Sunday, September 23, 2007

Naming the Evil, Part 2: Bloggers Can Make a Difference

Evil draws men together.

~Aristotle, Rhetoric

This is the second (and final) part of a blog post begun on September 22nd.

On the Thursday following the weekend which we had chosen to preach the “naming” services, the county clergy association met to discuss the responses we had heard to words, “We live in an alcoholic, violent, and abusive community.” For the most part, those clergy who had preached a sermon on the subject reported no overt negative responses from their congregations. We observed a lot of affirmative nodding and words spoken to us by parishioners after the services such as “That has needed to be said for a very long time” and “We really do need to do something about the ________ around here.”

At St. John, I received uniformly positive verbal and non-verbal response. Even the two old Germans who frowned throughout the service always frown throughout a service. I believe that they, like my Uncle Otto who was born and grew up in Germany, has been taught that “if you smile in church, God will surely strike you dead.” Perhaps that was the manner used to control young German boys in church.

Following Sunday’s service, my wife, sons, and I drive the thirty or so miles to dine in Owensboro, Kentucky. There were always quite a few folks from our Indiana county dining there after worship services. I listened as I could and found quite a few folks discussing the sermons that had so recently heard preached. At a table near ours, two families that attended different churches had a conversation such as this:

Methodist: Pastor _________preached this really powerful sermon about the alcoholism and abuse in our community.

Catholic: That’s strange. Father______ had a homily on the same subject.

That evening, at home, I began receiving responses from non-parishioners. I had two telephone lines running into the parsonage: our private telephone number and the church’s number. About 10:00 p.m. I answered the church phone and received a verbal barrage of curses from a woman who sounded no only very drunk, but also, from the background noise, was in a bar. A second telephone call came about fifteen minutes later. This one had fewer curses, but I suspect, because of the background noise, came from the same bar.

When I went outside the next morning I found what I believe was another response to the sermon: the two street side tires of my car, which was parked on the street in front of the parsonage were flat. When I took them to be repaired it was found that both had been deeply cut.

Following those sermons, the community began coming together and working to make changes. One of the local policemen was replaced, not only because he routinely ignored the kids (some as young as 14) drinking outside the bard, but also because the city council learned that he was selling drugs to some of those same kids. The mayor of Cannelton, who was a member of my congregation, began action to reclaim the riverside of the flood wall from the motorcycle gang who had a large, old house by the river. It rather helped that the gang’s clubhouse caught on fired and the volunteer fire department couldn’t get close enough to it put out the fire because ammunition that was stored in the house kept exploding. I arranged for a presentation by a Louisville based program dealing with addicted adolescents to begin a program in the county. I also joined with the pastors of the American Baptist Church, the Catholic Church, the Episcopal Church, and the United Methodist Church to develop youth programs to give the kids “something to do” as alternatives to drinking and drugs. We also form a local chapter of the National Association for the Prevention of Child Abuse in the county.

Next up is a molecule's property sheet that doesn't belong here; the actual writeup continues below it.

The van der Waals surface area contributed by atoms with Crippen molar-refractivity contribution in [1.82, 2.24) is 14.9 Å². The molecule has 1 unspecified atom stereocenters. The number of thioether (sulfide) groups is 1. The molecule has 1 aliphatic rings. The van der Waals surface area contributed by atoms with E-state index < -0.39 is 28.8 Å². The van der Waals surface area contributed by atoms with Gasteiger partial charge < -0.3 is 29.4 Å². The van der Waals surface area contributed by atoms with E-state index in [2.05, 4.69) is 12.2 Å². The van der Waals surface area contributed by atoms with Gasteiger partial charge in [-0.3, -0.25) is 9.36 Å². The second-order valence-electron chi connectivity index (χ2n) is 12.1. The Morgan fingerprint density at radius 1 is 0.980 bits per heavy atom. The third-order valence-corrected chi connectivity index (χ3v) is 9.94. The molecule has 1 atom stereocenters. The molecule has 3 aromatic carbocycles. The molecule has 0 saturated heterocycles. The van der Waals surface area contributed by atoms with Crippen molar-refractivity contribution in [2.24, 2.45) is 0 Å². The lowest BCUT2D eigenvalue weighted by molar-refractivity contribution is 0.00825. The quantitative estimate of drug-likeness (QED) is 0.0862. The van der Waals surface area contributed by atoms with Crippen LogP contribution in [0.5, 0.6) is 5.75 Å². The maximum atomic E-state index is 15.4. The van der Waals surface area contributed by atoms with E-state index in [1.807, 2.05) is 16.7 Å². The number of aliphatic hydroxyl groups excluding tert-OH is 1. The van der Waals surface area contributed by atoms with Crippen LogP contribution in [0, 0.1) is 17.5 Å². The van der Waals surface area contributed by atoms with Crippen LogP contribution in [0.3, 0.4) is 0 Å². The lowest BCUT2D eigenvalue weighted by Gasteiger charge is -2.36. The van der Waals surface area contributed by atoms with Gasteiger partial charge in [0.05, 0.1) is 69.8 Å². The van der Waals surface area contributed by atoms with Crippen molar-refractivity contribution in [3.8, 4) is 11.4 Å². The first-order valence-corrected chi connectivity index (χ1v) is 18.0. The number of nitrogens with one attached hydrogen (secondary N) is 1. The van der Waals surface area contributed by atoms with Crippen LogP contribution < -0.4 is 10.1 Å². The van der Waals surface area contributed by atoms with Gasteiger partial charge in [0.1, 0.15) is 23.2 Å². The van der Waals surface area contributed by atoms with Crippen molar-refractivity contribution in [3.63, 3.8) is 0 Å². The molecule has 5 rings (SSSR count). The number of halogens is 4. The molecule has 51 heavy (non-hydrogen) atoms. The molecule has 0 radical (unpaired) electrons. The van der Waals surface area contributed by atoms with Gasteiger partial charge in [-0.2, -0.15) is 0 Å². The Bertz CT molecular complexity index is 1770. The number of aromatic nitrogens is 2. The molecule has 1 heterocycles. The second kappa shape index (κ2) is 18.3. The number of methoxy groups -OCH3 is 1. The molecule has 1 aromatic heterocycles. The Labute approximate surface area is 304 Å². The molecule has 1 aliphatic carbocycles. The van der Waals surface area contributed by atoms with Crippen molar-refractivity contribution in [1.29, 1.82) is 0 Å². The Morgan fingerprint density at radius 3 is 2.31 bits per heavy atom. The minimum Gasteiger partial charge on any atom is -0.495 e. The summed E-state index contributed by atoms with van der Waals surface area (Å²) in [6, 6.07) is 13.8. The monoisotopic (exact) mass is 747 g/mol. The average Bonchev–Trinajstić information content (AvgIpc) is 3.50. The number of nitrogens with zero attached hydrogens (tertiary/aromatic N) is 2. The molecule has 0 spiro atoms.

I have spent the past two blog posts telling you that story so I can tell you this:

On September 27th 1,000s of bloggers from around the world are joining together in BlogCatalog's Blogging for a Great Cause Challenge to write blogs against abuse—any and all types of abuse. I am certain that some of the bloggers reading this blog plan to join in the effort. There may be other bloggers who plan not to post a blog against abuse either because they feel they don’t know what to write or that such a united blogging enterprise would have no effect.

Some of the clergy who joined in saying phrase “we live in an alcoholic, violent, and abusive community” had the same beliefs: they did not know what to preach or the believed it would do not good. But eventually they risked it, even if they did no more than say that phrase. And I witnessed the results of that Sunday, not just in the months following that Sunday, but in the next ten years in which I lived and pastored in that community.

In Aristotle’s quote above, the context indicates he is saying that evil draws people together to do evil. However, I believe that the opposition to evil can also draw people together. So, please, my dear bloggers, join with us on September 27th in naming the evil—abuse—and, at the very least, lesson some of the power abuse has in our world.



  1. Good cause... However, I have already named the evil in one of my comments: Walmart. LOL.

  2. I have been thinking about this and still don't know what to write. Can you give me a solid hint or suggestion, Nick?

    When does Smart Alex open for business? :-)

  3. I'll try to come up with something - probably on IAB instead of granny.

    The local paper is running a series on domestic violence and what's being done to combat it (never enough of course).

  4. That story had a happier ending than I expected when I read part 1.